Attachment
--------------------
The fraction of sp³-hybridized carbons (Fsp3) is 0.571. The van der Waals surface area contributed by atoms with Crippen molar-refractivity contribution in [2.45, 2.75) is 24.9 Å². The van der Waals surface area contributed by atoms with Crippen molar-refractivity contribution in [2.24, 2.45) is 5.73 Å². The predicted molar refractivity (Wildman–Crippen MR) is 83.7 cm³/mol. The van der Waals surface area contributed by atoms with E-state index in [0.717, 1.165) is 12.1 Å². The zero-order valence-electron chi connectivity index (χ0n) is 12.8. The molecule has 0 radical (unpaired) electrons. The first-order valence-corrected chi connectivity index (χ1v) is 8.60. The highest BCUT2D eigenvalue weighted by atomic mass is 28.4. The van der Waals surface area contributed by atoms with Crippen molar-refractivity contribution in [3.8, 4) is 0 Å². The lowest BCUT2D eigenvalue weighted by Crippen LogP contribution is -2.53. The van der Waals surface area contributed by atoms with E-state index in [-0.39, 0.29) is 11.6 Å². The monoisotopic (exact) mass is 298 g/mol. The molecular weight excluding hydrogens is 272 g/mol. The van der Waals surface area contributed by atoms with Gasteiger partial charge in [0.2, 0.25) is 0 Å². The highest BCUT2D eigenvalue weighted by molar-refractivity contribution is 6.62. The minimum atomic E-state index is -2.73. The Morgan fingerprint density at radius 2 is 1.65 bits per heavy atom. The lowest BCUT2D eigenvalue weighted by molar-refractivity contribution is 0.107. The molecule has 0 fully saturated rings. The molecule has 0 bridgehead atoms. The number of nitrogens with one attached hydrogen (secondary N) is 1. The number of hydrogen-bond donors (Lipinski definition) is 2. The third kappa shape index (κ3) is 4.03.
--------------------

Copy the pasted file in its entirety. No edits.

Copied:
The fraction of sp³-hybridized carbons (Fsp3) is 0.571. The van der Waals surface area contributed by atoms with Crippen molar-refractivity contribution in [2.45, 2.75) is 24.9 Å². The van der Waals surface area contributed by atoms with Crippen molar-refractivity contribution in [2.24, 2.45) is 5.73 Å². The predicted molar refractivity (Wildman–Crippen MR) is 83.7 cm³/mol. The van der Waals surface area contributed by atoms with E-state index in [0.717, 1.165) is 12.1 Å². The zero-order valence-electron chi connectivity index (χ0n) is 12.8. The molecule has 0 radical (unpaired) electrons. The first-order valence-corrected chi connectivity index (χ1v) is 8.60. The highest BCUT2D eigenvalue weighted by atomic mass is 28.4. The van der Waals surface area contributed by atoms with Crippen molar-refractivity contribution in [3.8, 4) is 0 Å². The lowest BCUT2D eigenvalue weighted by Crippen LogP contribution is -2.53. The van der Waals surface area contributed by atoms with E-state index in [-0.39, 0.29) is 11.6 Å². The monoisotopic (exact) mass is 298 g/mol. The molecular weight excluding hydrogens is 272 g/mol. The van der Waals surface area contributed by atoms with Gasteiger partial charge in [0.2, 0.25) is 0 Å². The highest BCUT2D eigenvalue weighted by molar-refractivity contribution is 6.62. The minimum atomic E-state index is -2.73. The Morgan fingerprint density at radius 2 is 1.65 bits per heavy atom. The lowest BCUT2D eigenvalue weighted by molar-refractivity contribution is 0.107. The molecule has 0 fully saturated rings. The molecule has 0 bridgehead atoms. The number of nitrogens with one attached hydrogen (secondary N) is 1. The number of hydrogen-bond donors (Lipinski definition) is 2. The third kappa shape index (κ3) is 4.03.